That's not a bad thing in theory. There are inherent efficiencies in ensuring that a regional agreement is presented at the global level - with the position developed beforehand. But there is no reason why that regional agreement must be institutionalised and set in stone with fixed borders and powers of its own. When we are dealing with cross-border issues like the North Sea, there is no reason, for instance, for Bulgaria to be involved.
So, while we can make a very strong case for the need for a regional authority to deal with transboundary issues, we would expect and demand, if no regional entity existed already, that is was formed on the basis of cooperation and democracy - in a way that the EU most certainly isn't. If the EU never existed, in the world as it is now, we wouldn't invent it.
As much as the existing EU framework means that member states have increasingly little influence even at the regional level, we see the EU creating problems of its own in that it corrupts global rules with its own gold plating, meaning that exporters to the EU must meet EU standards as well as the global conventions - or at least be tasked with working out the differences.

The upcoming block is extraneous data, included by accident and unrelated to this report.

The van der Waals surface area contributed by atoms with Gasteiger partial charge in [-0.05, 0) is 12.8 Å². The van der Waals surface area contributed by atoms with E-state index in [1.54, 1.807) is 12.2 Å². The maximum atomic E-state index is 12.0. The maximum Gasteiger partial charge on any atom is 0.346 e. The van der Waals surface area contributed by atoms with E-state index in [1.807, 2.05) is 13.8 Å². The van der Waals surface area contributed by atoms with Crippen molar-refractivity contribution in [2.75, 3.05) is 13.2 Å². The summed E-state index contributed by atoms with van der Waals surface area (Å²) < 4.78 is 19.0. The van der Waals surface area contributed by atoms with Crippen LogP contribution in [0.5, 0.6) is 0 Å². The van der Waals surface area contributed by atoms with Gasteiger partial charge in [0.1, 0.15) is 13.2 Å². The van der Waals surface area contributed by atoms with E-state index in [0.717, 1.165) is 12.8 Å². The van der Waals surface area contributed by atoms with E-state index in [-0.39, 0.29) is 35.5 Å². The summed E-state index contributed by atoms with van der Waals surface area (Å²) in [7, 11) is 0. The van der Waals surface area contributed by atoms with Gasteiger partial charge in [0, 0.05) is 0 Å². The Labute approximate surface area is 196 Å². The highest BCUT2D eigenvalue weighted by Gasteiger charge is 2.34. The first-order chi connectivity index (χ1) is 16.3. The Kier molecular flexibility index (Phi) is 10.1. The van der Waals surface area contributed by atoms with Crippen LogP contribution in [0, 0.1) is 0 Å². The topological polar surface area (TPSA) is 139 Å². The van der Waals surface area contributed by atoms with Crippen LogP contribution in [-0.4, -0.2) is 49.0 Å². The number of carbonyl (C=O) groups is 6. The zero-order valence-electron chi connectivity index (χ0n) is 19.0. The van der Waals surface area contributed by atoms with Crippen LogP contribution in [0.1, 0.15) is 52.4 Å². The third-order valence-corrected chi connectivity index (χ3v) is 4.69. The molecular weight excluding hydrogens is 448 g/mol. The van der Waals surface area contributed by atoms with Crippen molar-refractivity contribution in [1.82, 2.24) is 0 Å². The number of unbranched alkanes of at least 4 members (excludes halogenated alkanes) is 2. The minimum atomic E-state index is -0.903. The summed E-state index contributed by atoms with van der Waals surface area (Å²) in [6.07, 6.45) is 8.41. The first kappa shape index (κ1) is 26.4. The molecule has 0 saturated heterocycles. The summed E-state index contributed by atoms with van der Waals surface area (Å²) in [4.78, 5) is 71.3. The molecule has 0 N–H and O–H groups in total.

More importantly, in terms of effects, it has a similar global reach as the global bodies - so that's almost the same has having two Westminster governments in the UK, working against each other. Insanity.
So when EU advocates say the UK leaving the EU would weaken the EU - that's actually a good thing - for everyone. It means more consensus based global decision making rather than having a regional hegemon holding all the cards. The EU is a superpower where regulation is concerned, easily rivalling the US. Good regulation is more likely to happen through consensus and cooperation. More voices with votes means more checks and balances against EU unilateralism.
Brexit though, is less about weakening the EU as recognising that our generation has a choice of its own to make. Do we want global governance or global government? A world based on mutuality and arbitration or one where there is single authority and little democracy?